In May, its price fell off a cliff into a frantic spiral that coincided with the Cyprus crisis. It fluctuated around 84 euros on Tuesday morning. It’s not about a barrel of oil, it’s about Bitcoin. The German government has reacted to the growing popularity of the virtual currency, which began trading four years ago, by acknowledging it as a legal “unit of account,” which defines debt as a “private” currency that expresses value or value.
According to the Frankfurter Allgemeine Zeitung, the Ministry of Finance’s response to Liberal MP Frank Schaeffler’s acknowledgment of Bitcoin’s problems means that Germany can now tax users or creators of the digital currency. The production of such coins – a complex computer process – would also be considered a “private currency issuance”. Berlin is now working on how to tax the transactions individuals make using bitcoin. Given the anonymous nature of the money, one of the main issues is identifying users, of which there are approximately 11 million units. Another issue that needs to be addressed is the security of an all-digital system.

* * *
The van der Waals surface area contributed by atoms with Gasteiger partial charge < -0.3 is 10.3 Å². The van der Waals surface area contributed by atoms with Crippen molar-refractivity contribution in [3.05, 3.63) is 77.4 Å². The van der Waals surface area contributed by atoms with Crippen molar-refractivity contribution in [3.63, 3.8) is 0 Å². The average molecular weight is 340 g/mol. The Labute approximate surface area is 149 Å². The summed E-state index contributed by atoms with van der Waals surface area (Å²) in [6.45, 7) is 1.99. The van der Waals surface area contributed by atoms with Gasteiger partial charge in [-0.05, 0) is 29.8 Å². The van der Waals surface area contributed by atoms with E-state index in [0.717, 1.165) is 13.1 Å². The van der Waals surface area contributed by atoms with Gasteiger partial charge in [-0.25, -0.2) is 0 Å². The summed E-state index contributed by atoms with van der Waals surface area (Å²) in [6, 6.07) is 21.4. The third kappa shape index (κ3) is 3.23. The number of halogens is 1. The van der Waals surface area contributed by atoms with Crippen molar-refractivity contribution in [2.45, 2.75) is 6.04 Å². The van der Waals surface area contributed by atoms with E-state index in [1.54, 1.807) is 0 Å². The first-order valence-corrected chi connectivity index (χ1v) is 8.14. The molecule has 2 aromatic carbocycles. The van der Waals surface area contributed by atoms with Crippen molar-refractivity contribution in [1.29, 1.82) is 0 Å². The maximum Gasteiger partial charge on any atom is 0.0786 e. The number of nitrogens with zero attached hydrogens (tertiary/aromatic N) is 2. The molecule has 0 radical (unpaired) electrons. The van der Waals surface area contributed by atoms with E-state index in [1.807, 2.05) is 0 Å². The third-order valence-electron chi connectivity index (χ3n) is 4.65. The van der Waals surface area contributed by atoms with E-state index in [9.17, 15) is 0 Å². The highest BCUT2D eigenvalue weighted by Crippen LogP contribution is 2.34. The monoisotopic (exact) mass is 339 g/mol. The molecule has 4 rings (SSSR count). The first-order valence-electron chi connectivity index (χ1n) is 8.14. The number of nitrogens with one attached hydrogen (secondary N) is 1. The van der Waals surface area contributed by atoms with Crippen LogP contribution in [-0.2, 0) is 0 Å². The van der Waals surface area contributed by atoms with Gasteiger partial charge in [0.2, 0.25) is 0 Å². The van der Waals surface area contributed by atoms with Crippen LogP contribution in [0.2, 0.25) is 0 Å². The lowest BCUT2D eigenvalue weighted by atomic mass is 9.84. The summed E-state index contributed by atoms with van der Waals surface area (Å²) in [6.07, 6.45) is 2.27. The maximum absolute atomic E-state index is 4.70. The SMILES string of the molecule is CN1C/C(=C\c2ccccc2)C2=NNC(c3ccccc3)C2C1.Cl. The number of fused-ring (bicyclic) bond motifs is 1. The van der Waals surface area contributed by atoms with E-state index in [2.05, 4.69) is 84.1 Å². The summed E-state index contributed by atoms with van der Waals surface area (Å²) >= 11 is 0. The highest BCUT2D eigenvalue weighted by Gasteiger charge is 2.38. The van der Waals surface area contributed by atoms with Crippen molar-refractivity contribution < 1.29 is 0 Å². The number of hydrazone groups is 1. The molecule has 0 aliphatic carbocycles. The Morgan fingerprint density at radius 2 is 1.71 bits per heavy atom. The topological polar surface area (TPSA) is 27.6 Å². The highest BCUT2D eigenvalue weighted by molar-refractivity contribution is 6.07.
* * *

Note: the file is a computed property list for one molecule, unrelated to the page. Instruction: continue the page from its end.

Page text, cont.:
Bitcoin was created by Satoshi Nakamoto in 2009 as an anonymous, secure and independent monetary system from governments, banks or corporations without a trace. It is a cryptocurrency with a non-printed P2P circulation system (such as for exchanging music files or movies). Its value is calculated and updated on thousands of computers through extremely complex mathematical operations, On the other hand, on the other hand, they prevent the same bitcoin from being used for multiple operations.
Before disappearing, Satoshi Nakamoto planned the life cycle of the virtual currency: by 2140, Bitcoin would regularly create up to 21 million units and reward them to the miners or computer scientists who validate them. Operations in Bitcoin are carried out by transmitting the unique identification number of each Bitcoin from one electronic wallet to another Bitcoin network over the Internet. One aspect of the coin is the independence and democratization that Bitcoin brings. Another is the risk of lack of control and unpredictable volatility.
U.S. authorities have also been looking for ways to regulate the use of bitcoin and prevent it from being used for tax evasion or money laundering. In the United States, a judge recently ruled that virtual currency is a “form of money” and declared that it is subject to the country’s laws. The court is trying Trendon T. Shavers, which the U.S. stock market group (SEC) accused of fraud. Shavers, founder of Bitcoin Savings and Trust, raised 700,000 bitcoins to invest and promised to earn 7% weekly interest in 2011 and 2012.
Contrary to German authorities, Thailand’s central bank in July made it illegal to trade bitcoin for the sale of goods or services in the country or to transport it into or out of Thailand.